Here we have one device, and the first thing we have is the serial number. Then we go on to see the names that we have from the registry. Now, you’ll notice that there are several timestamps shown here, and these timestamps here are the first insertion since the last reboot. A lot of work was done by Rob Lee in this area, from SANS, where he showed that when you reboot a system, the first insertion will be recorded. However, if you’re hibernating a system or sleeping a system, subsequent insertion and extraction will not be recorded. The one that is typically used by most software to report this value is from the Enum tree, but I have reported other values because sometimes not all of these values will actually be recorded. The vendor ID is also taken from the registry, and again I go on to interpret this data further by looking up the Linux USB org, where the actual vendor is related to this number, and I report this rather than relying on someone to look it up manually. We also report the drive letter, and you may also have volume names reported at this point, the volume GUID and the volume serial number and link files, which we’ve been through on the previous slides. The first install time here is taken from the SetupAPI log file.
We then also report which users have actually used the device, and often this is only one, but it can be reported as several, and I’d ask you to note here two things about this slide. One, this side note I’ve put on here about the time possibly not being device-specific, and the second is that these three users all have the same timestamp for the last usage of the device.
Now, on to some of the observations I made. As I was going through, checking the scripts that I was writing, to see what was happening, on a couple of occasions my findings were not as expected, and in relation to the Enum tree, it is generally accepted with XP that the time in here is the first insertion since the last reboot. However, when I was looking at my data I could see that this was not always the case. So I decided to investigate it a little bit further. And I could see that the whole Enum tree seemed to have some kind of periodic update going on, where all the keys were being updated with a specific timestamp.
So I went about investigating this a little bit further. Just to point out that I actually was using some external test data while doing this, and I noticed that this particular set of test data here is from the Digital Corpora maintained by Simson Garfinkel. And you can see that here are two devices listed here, just starting in red, the two different serial numbers, and you’ll note that the timestamps here for the first insertion since last reboot are actually the same for both devices. So this phenomena was not just common to my own generated test data or my own systems, it’s there in public data. So I went about trying to find out a little bit more about this event, what possible causes it could have and what way I could record it happening. So first of all I used a product called Registry Decoder, and I used this to go through and evaluate the Enum trees for the hive samples that I had. One hive sample I had had 17,000 different keys in it, and within the Enum tree these had all been updated with the same timestamp, plus or minus 20 seconds, all the way through.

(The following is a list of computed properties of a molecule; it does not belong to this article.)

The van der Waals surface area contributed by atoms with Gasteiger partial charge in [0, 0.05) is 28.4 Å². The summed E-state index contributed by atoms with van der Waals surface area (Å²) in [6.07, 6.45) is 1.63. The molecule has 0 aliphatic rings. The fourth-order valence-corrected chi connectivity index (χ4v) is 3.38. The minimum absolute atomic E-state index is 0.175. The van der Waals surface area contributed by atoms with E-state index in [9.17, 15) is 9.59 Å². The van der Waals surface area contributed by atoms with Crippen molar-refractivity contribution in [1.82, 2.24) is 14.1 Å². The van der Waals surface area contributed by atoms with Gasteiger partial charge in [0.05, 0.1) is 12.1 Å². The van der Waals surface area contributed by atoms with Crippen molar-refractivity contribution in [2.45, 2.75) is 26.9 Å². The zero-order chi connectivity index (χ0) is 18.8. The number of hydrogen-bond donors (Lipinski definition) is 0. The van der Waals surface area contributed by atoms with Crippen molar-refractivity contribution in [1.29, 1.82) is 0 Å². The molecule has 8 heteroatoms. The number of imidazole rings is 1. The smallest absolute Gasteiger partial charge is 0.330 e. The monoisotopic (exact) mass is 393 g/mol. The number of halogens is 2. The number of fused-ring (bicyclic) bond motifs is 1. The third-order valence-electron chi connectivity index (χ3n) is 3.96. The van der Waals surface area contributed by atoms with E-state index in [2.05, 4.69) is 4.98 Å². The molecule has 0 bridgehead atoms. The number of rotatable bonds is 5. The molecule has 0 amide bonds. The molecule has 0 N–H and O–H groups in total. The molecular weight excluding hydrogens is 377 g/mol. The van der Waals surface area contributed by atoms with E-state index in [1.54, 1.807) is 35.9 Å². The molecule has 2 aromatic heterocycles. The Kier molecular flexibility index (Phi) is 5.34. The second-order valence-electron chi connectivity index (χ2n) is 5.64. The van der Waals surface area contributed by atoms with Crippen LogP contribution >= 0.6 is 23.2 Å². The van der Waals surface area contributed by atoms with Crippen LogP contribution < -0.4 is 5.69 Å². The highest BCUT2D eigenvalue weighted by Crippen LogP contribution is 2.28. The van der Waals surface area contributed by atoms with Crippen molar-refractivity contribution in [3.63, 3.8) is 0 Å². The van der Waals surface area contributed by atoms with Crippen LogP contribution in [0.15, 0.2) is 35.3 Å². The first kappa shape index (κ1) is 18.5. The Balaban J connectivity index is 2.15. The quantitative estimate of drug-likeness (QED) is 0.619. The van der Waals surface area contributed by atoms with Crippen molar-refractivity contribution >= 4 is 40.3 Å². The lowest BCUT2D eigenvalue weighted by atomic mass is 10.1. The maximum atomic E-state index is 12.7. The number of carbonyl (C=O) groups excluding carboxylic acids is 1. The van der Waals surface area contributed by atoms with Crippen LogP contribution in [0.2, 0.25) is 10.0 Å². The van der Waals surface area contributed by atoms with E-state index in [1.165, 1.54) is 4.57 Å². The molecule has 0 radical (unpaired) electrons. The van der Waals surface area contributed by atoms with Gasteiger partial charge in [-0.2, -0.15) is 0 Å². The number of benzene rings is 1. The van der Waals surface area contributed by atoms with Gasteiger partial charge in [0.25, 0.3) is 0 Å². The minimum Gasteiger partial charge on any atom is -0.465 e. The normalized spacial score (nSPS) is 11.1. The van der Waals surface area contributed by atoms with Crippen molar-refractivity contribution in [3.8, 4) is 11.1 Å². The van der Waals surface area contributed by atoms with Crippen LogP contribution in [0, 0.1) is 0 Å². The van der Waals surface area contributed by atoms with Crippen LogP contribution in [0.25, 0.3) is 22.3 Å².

So I decided then I’d try and watch or observe or even trigger this event to see what was happening. I used a product called USBDeview to do this, and I set this monitoring on my own system while I was using it. And at one stage I actually witnessed the Enum tree update occurring, and I knew what I was doing on the system at the time and I was able to evaluate what other things were happening on the system at the time. So I knew that it was not something like a power saving event, a shutdown of the system, a restart, a hibernate, it wasn’t my antivirus software running, it wasn’t a volume shadow being taken, and it wasn’t the insertion or extraction of a device. And I was currently actually using a USB keyboard and mouse on the system, so I knew that it wasn’t USB shutting off, or anything along those lines.
So I observed further through several hives on different systems, and the event seemed to be happening approximately every 24 hours of active usage. I couldn’t actually identify what was making the event happen, but I was able to code into my scripts the recognition that this had happened by looking through the Enum tree and identifying when all the keys had a plus or minus 20 second occurrence within them. So all I was able to do was report when this Enum event had happened, as opposed to why it was happening on a system. I feel it’s relevant to do this because particularly in the Windows Vista and 7 environment, it seems to be prevalent across all hives that I looked at. And you could ask why am I still reporting that key in my scripts – well, the key is still valid, and the timestamp is still valid, if the device was inserted post the Enum event happening.